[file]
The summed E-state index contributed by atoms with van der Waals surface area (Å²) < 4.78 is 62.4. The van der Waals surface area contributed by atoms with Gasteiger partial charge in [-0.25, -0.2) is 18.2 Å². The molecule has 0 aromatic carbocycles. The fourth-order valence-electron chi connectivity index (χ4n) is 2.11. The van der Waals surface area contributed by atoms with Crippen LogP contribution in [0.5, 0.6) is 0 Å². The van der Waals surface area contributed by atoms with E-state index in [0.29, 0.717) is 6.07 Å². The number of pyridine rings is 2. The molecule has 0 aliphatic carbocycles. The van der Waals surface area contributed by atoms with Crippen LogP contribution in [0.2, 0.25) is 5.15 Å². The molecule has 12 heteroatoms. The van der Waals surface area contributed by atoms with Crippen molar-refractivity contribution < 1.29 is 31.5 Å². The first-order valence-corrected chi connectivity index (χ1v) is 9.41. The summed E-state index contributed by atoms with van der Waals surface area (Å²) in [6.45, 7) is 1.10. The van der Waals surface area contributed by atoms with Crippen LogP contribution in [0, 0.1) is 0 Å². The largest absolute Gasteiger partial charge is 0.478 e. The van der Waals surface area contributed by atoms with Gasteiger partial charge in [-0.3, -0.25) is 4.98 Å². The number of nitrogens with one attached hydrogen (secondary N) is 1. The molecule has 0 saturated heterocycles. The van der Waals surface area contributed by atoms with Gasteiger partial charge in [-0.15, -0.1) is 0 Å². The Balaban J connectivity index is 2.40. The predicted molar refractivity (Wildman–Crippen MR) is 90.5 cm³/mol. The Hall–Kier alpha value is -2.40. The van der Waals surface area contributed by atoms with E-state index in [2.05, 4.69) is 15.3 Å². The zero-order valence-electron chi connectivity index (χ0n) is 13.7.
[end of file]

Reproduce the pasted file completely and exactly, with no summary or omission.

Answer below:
The summed E-state index contributed by atoms with van der Waals surface area (Å²) < 4.78 is 62.4. The van der Waals surface area contributed by atoms with Gasteiger partial charge in [-0.25, -0.2) is 18.2 Å². The molecule has 0 aromatic carbocycles. The fourth-order valence-electron chi connectivity index (χ4n) is 2.11. The van der Waals surface area contributed by atoms with Crippen LogP contribution in [0.5, 0.6) is 0 Å². The van der Waals surface area contributed by atoms with E-state index in [0.29, 0.717) is 6.07 Å². The number of pyridine rings is 2. The molecule has 0 aliphatic carbocycles. The van der Waals surface area contributed by atoms with Crippen LogP contribution in [0.2, 0.25) is 5.15 Å². The molecule has 12 heteroatoms. The van der Waals surface area contributed by atoms with Crippen molar-refractivity contribution < 1.29 is 31.5 Å². The first-order valence-corrected chi connectivity index (χ1v) is 9.41. The summed E-state index contributed by atoms with van der Waals surface area (Å²) in [6.45, 7) is 1.10. The van der Waals surface area contributed by atoms with Crippen LogP contribution in [0, 0.1) is 0 Å². The largest absolute Gasteiger partial charge is 0.478 e. The van der Waals surface area contributed by atoms with Gasteiger partial charge in [-0.3, -0.25) is 4.98 Å². The number of nitrogens with one attached hydrogen (secondary N) is 1. The molecule has 0 saturated heterocycles. The van der Waals surface area contributed by atoms with Gasteiger partial charge in [-0.15, -0.1) is 0 Å². The Balaban J connectivity index is 2.40. The predicted molar refractivity (Wildman–Crippen MR) is 90.5 cm³/mol. The Hall–Kier alpha value is -2.40. The van der Waals surface area contributed by atoms with E-state index in [2.05, 4.69) is 15.3 Å². The zero-order valence-electron chi connectivity index (χ0n) is 13.7.